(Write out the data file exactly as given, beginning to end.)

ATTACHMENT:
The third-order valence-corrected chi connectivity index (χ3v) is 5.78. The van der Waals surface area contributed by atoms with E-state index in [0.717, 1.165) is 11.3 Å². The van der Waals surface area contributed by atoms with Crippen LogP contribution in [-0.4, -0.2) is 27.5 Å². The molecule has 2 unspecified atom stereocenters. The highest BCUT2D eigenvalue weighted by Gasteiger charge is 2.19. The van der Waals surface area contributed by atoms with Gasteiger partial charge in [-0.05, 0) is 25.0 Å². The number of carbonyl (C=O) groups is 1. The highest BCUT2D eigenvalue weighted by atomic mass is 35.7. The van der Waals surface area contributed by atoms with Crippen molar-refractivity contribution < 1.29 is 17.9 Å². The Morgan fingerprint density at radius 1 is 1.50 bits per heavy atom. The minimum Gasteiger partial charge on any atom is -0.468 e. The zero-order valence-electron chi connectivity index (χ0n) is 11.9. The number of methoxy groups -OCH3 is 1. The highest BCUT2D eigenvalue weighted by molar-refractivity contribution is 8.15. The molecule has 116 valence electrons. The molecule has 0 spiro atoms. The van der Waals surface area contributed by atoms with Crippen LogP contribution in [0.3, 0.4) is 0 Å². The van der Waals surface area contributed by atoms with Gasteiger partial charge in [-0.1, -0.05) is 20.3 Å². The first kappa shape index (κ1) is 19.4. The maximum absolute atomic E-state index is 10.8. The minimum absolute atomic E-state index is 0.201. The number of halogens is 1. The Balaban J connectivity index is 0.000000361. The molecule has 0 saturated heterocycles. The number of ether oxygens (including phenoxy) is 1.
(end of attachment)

The third-order valence-corrected chi connectivity index (χ3v) is 5.78. The van der Waals surface area contributed by atoms with E-state index in [0.717, 1.165) is 11.3 Å². The van der Waals surface area contributed by atoms with Crippen LogP contribution in [-0.4, -0.2) is 27.5 Å². The molecule has 2 unspecified atom stereocenters. The highest BCUT2D eigenvalue weighted by Gasteiger charge is 2.19. The van der Waals surface area contributed by atoms with Gasteiger partial charge in [-0.05, 0) is 25.0 Å². The number of carbonyl (C=O) groups is 1. The highest BCUT2D eigenvalue weighted by atomic mass is 35.7. The van der Waals surface area contributed by atoms with Crippen molar-refractivity contribution < 1.29 is 17.9 Å². The Morgan fingerprint density at radius 1 is 1.50 bits per heavy atom. The minimum Gasteiger partial charge on any atom is -0.468 e. The zero-order valence-electron chi connectivity index (χ0n) is 11.9. The number of methoxy groups -OCH3 is 1. The highest BCUT2D eigenvalue weighted by molar-refractivity contribution is 8.15. The molecule has 116 valence electrons. The molecule has 0 spiro atoms. The van der Waals surface area contributed by atoms with Crippen LogP contribution in [0.3, 0.4) is 0 Å². The van der Waals surface area contributed by atoms with Gasteiger partial charge in [-0.1, -0.05) is 20.3 Å². The first kappa shape index (κ1) is 19.4. The maximum absolute atomic E-state index is 10.8. The minimum absolute atomic E-state index is 0.201. The number of halogens is 1. The Balaban J connectivity index is 0.000000361. The molecule has 0 saturated heterocycles. The number of ether oxygens (including phenoxy) is 1.